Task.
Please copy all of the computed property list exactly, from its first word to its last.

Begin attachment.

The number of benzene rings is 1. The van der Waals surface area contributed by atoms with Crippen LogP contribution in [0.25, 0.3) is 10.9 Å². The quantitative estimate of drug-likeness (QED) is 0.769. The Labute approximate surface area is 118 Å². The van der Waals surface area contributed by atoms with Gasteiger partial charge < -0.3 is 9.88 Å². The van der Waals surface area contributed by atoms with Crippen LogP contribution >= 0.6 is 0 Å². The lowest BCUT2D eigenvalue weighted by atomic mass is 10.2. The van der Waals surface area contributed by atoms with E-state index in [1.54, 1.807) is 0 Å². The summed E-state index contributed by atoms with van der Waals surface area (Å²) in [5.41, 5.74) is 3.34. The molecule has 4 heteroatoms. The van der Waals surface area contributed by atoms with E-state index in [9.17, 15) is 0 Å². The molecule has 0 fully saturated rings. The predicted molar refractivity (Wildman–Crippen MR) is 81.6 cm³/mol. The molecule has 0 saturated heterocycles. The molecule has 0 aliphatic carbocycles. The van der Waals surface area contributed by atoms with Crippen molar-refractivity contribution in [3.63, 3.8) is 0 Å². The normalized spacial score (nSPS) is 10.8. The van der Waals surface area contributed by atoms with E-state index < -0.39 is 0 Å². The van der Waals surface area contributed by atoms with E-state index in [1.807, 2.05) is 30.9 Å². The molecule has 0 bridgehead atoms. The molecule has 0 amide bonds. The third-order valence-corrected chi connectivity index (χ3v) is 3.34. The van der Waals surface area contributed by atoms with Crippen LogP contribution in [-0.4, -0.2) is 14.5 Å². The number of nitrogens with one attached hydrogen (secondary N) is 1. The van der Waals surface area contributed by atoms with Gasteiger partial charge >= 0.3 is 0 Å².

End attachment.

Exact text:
The number of benzene rings is 1. The van der Waals surface area contributed by atoms with Crippen LogP contribution in [0.25, 0.3) is 10.9 Å². The quantitative estimate of drug-likeness (QED) is 0.769. The Labute approximate surface area is 118 Å². The van der Waals surface area contributed by atoms with Gasteiger partial charge < -0.3 is 9.88 Å². The van der Waals surface area contributed by atoms with Crippen LogP contribution >= 0.6 is 0 Å². The lowest BCUT2D eigenvalue weighted by atomic mass is 10.2. The van der Waals surface area contributed by atoms with E-state index in [1.54, 1.807) is 0 Å². The summed E-state index contributed by atoms with van der Waals surface area (Å²) in [5.41, 5.74) is 3.34. The molecule has 4 heteroatoms. The van der Waals surface area contributed by atoms with E-state index in [9.17, 15) is 0 Å². The molecule has 0 fully saturated rings. The predicted molar refractivity (Wildman–Crippen MR) is 81.6 cm³/mol. The molecule has 0 saturated heterocycles. The molecule has 0 aliphatic carbocycles. The van der Waals surface area contributed by atoms with Crippen molar-refractivity contribution in [3.63, 3.8) is 0 Å². The normalized spacial score (nSPS) is 10.8. The van der Waals surface area contributed by atoms with E-state index < -0.39 is 0 Å². The van der Waals surface area contributed by atoms with E-state index in [1.807, 2.05) is 30.9 Å². The molecule has 0 bridgehead atoms. The molecule has 0 amide bonds. The third-order valence-corrected chi connectivity index (χ3v) is 3.34. The van der Waals surface area contributed by atoms with Crippen LogP contribution in [-0.4, -0.2) is 14.5 Å². The number of nitrogens with one attached hydrogen (secondary N) is 1. The van der Waals surface area contributed by atoms with Gasteiger partial charge >= 0.3 is 0 Å².